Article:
The Jakarta Post - 27 October 2020
RI-South Korea trade deal sign of things to come
By Dian Septiari
Indonesia is set to sign a trade agreement with South Korea and seeks ensure that a larger deal at the regional level will also be inked, as the country focuses on increasing overseas market access in the hopes of lifting its economy out of the mire of the pandemic.
Foreign Minister Retno Marsudi recently said she would oversee the signing of the Indonesia-South Korea Comprehensive Economic Partnership Agreement (IK-CEPA) in November, a move that confirms the ministry’s increased focus on economic diplomacy.
President Joko “Jokowi” Widodo gave the nation’s diplomats a mandate to focus on securing economic gains earlier this year and installed a deputy foreign minister who had extensive experience in senior economic Cabinet positions.
The IK-CEPA was agreed upon in November of last year after nearly a decade of back-and-forth negotiations with Seoul.
Talks began in 2012 but were put on hold in 2014 because of a lack of progress. Both sides agreed to resume negotiations for the deal last year.
Under the agreement, Indonesia’s industrial, fisheries and agricultural products will get better access to the South Korean market. In return, Indonesia will buy raw industrial materials from South Korea to facilitate South Korean investment in the country.
At the regional level, the two countries are working to finalize a larger, multi-country trade agreement.
ASEAN states, together with five partners from the wider Indo-Pacific region, are hoping to sign the Regional Comprehensive Economic Partnership (RCEP) in November, Retno said during the one-year foreign policy review of Jokowi’s second term last week.
“Diplomacy continues to work to encourage the finalization and signing of the RCEP at the ASEAN Summit in November 2020. This message was also conveyed by President Jokowi during his meeting with [Japanese] Prime Minister [Yoshihide] Suga in Bogor [West Java],” Retno told reporters during the briefing.
The 15 RCEP countries finalized a draft of the partnership last year, after India pulled out over differences regarding the scope of tariff reductions. Measured by population and economic size, RCEP is set to be the largest regional trade bloc in the world, accounting for about a third of global gross domestic product (GDP).
Experts have said it would be the second-most important trade agreement after the World Trade Organization and a crucial one for the economies of the Indo-Pacific as they seek to rebuild regional connections severed by the ongoing COVID-19 health crisis.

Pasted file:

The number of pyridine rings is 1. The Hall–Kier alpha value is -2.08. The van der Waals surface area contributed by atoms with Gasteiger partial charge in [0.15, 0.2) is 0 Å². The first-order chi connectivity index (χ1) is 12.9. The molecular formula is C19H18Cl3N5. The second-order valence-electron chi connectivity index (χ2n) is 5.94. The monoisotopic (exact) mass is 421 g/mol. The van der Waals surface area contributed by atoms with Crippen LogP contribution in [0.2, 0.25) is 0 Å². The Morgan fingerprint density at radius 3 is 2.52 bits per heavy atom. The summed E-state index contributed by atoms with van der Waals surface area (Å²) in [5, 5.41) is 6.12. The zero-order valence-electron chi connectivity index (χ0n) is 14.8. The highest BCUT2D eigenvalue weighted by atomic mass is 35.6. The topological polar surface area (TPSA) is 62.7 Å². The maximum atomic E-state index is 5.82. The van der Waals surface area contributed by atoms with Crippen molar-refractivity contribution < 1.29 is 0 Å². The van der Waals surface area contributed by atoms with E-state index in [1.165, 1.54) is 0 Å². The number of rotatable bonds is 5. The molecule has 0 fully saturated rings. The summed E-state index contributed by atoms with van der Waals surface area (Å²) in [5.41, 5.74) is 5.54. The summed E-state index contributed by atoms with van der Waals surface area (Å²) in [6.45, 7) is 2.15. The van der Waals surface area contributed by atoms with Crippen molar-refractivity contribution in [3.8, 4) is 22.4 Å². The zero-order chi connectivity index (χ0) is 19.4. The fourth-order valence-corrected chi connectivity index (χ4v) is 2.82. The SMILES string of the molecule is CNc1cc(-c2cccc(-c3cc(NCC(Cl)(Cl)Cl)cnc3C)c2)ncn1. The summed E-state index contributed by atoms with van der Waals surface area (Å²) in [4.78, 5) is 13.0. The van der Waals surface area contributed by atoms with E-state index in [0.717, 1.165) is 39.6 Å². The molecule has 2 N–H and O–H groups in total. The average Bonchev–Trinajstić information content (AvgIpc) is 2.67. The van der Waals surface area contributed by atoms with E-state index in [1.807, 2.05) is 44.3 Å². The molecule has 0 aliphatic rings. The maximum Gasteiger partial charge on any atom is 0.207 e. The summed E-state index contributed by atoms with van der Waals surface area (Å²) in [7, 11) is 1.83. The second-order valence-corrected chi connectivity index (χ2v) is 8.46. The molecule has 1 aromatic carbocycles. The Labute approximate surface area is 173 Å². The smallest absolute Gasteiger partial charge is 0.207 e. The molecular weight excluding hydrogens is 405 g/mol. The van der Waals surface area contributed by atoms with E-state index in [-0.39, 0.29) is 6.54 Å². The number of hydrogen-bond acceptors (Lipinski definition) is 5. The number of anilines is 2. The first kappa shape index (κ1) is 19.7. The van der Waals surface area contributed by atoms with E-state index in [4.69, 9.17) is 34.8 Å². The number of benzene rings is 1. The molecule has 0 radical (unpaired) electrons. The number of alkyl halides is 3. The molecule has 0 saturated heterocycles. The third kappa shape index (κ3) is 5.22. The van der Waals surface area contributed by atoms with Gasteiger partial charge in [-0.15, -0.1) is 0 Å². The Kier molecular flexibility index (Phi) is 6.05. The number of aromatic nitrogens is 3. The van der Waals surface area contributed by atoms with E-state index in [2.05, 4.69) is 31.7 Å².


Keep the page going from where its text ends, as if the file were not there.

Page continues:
As COVID-19 drives the nation toward a likely recession, the Foreign Ministry has allocated additional capital to strengthen its economic diplomacy.
Retno said Indonesia was involved in talks for the ASEAN Comprehensive Recovery Framework, which aims to maintain regional supply chains and the flow of essential goods and investment during the COVID-19 pandemic.
To help business flow smoothly during the pandemic, Indonesia has established essential business travel corridors with the United Arab Emirates, South Korea, China and Singapore. It is also negotiating similar arrangements with other partners, such as Japan and ASEAN.
Retno said Indonesia had begun preparations to open Indonesia’s borders to regular visitors, although no fixed timeline has been set.
In the early days of the pandemic, the ministry formed the Team for the Acceleration of Economic Recovery (TPPE), which allowed it to collaborate with the Investment Coordinating Board (BKPM) and Indonesia’s representatives abroad to secure investment.
The ministry has also collaborated with the State-Owned Enterprises Ministry to explore opportunities for outbound investments, with a focus on construction services, extractive industries, strategic industries and the expansion of power plant operational services.
Some observers say Indonesia has been using economic diplomacy to connect the dots between its bilateral trade relations and multilateral efforts like RCEP, having secured mutually beneficial market access with Australia through the Indonesia-Australia CEPA in early July.
The country has also opened talks for preferential trade agreements with partners such as India and Mozambique.
“In addition, the Foreign Ministry will continue to try to secure Indonesia’s trade with major partner countries. We welcome Indonesia’s increased trade with several partners, including China and the United States,” she said.
Indonesia is in talks to retain trade perks under the US’ Generalized System of Preferences (GSP) scheme, just as US Secretary of State Mike Pompeo prepares to visit the country.
In addition to the greater focus on economic diplomacy, the one-year review showed that the Foreign Ministry had altered the priorities that were set out at the start of the year.
Retno acknowledged that the challenges during the year had been extraordinary. “During the pandemic, we had no choice but to refocus our work priorities,” she said.
The minister said Indonesia would focus on three priority issues for the remainder of the year: protecting Indonesian citizens abroad, contributing to world peace and stability and helping the government manage the pandemic, both in terms of its health and socioeconomic impacts.